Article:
Co-Modeling of Embedded Networks Using SystemC and SDL: From Theory to Practice

Co-Modeling of Embedded Networks Using SystemC and SDL: From Theory to Practice

Valentin Olenev (St. Petersburg State University of Aerospace Instrumentation, Russia), Irina Lavrovskaya (St. Petersburg State University of Aerospace Instrumentation, Russia), Pavel Morozkin (St. Petersburg State University of Aerospace Instrumentation, Russia), Alexey Rabin (St. Petersburg State University of Aerospace Instrumentation, Russia), Sergey Balandin (Open Innovations Association FRUCT, Finland) and Michel Gillet (Nokia Research Center, Finland)
DOI: 10.4018/978-1-4666-6034-2.ch009
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This chapter gives an overview of a modeling application in the general embedded systems design flow and presents two general approaches for the embedded networks simulation: network modeling and protocol stack modeling. The authors select two widely used modeling languages, which are SDL and SystemC. The analysis shows that both languages have a number of advantages that could be combined by the joint use of SystemC and SDL. Thus, the authors propose an approach for the SystemC and SDL co-modeling. This approach can be used in practice to perform protocol stack simulation as well as simulation of network operation. Therefore, the authors give examples of co-modeling practical applications.
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Embedded Systems Design Flow

An embedded system is a specific combination of computer hardware and software which is specifically designed to perform a particular function (or a range of functions) of a larger system. It usually has strict real-time computational, size and energy restrictions (Heath, 2003), (Barr, 2006), (Kamal, 2008).

There are many implementation steps needed to build an embedded system, and each step is a set of complex actions. Performance modeling helps to understand and establish the major characteristics of the future product. The result of the functional modeling is a specification of the product’s functional behavior. During the design and synthesis step the developers implement the specified mechanisms in details and check them. Validation and verification step ensure that the final implementation behaves in a strong accordance to the specification. All these activities operate on models and not on the real physical object. The reasons for using a model are that, firstly the real product is not available on a development stage, and secondly it is much cheaper to test the specification of a model that on a real device prototype. (Jantsch, 2004).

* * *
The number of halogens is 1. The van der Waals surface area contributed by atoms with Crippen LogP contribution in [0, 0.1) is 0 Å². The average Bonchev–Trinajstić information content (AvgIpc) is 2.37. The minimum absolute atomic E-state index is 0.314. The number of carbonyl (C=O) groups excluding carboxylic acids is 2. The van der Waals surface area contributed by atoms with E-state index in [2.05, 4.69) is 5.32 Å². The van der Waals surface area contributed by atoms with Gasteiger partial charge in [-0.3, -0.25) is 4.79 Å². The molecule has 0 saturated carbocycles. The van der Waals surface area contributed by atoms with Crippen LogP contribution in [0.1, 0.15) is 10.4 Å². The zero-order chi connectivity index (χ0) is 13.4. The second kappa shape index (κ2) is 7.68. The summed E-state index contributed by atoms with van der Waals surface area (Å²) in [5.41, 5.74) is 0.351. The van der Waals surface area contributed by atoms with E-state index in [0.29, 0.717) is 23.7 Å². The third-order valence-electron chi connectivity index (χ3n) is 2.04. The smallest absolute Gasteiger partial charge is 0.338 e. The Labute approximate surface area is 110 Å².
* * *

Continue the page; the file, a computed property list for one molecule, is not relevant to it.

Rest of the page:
The embedded systems design encounters a number of difficulties caused by increasing complexity of projects, increasing requirements to products reliability, power consumption and demand to speed-up the project design phase. So the modern approach to the system design implies the parallel execution of some design tasks. It is illustrated by Figure 1 and includes the following stages:

Figure 1.

General design flow

  • Conceptual System Design: The primary goal of this stage is the main system description, analysis of the system mechanisms and development of the first specification draft;

  • Specification: This stage is targeted to get the final version of the system specification and the system model in a high-level language (usually in С/С++, SDL);

  • Logical (Architectural) Design: Includes translation of the executable project specification to the register level (in Verilog/VHDL) and further at the gate level;

  • Project Verification: Verification of the design decisions on conformity to the specification and other requirements;

  • Physical Design: This stage begins from the selection of technological and library basis and it is completed when everything is ready for the final product production.

The main purpose of Figure 1 is to show the modeling role in the general design flow. Also this picture proves that modeling could be used on every design stage (Olenev 3, 2009).

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